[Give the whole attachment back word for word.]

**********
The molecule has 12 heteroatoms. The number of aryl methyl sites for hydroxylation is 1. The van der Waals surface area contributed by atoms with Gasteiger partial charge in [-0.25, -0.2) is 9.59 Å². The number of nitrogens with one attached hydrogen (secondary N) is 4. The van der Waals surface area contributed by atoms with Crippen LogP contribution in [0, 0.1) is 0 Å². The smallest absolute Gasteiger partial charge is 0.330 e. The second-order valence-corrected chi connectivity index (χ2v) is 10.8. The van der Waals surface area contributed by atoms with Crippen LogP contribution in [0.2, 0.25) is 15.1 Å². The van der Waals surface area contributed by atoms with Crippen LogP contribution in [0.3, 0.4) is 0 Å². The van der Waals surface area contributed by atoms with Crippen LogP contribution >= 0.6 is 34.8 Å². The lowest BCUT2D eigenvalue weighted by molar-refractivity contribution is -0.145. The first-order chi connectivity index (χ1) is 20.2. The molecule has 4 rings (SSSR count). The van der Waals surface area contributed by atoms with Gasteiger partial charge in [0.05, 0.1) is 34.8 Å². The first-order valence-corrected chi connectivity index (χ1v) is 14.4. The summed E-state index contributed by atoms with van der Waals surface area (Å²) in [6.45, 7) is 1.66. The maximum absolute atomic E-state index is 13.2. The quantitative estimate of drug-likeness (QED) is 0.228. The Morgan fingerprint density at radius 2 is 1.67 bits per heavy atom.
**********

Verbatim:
The molecule has 12 heteroatoms. The number of aryl methyl sites for hydroxylation is 1. The van der Waals surface area contributed by atoms with Gasteiger partial charge in [-0.25, -0.2) is 9.59 Å². The number of nitrogens with one attached hydrogen (secondary N) is 4. The van der Waals surface area contributed by atoms with Crippen LogP contribution in [0, 0.1) is 0 Å². The smallest absolute Gasteiger partial charge is 0.330 e. The second-order valence-corrected chi connectivity index (χ2v) is 10.8. The van der Waals surface area contributed by atoms with Crippen LogP contribution in [0.2, 0.25) is 15.1 Å². The van der Waals surface area contributed by atoms with Crippen LogP contribution in [0.3, 0.4) is 0 Å². The van der Waals surface area contributed by atoms with Crippen LogP contribution >= 0.6 is 34.8 Å². The lowest BCUT2D eigenvalue weighted by molar-refractivity contribution is -0.145. The first-order chi connectivity index (χ1) is 20.2. The molecule has 4 rings (SSSR count). The van der Waals surface area contributed by atoms with Gasteiger partial charge in [0.05, 0.1) is 34.8 Å². The first-order valence-corrected chi connectivity index (χ1v) is 14.4. The summed E-state index contributed by atoms with van der Waals surface area (Å²) in [6.45, 7) is 1.66. The maximum absolute atomic E-state index is 13.2. The quantitative estimate of drug-likeness (QED) is 0.228. The Morgan fingerprint density at radius 2 is 1.67 bits per heavy atom.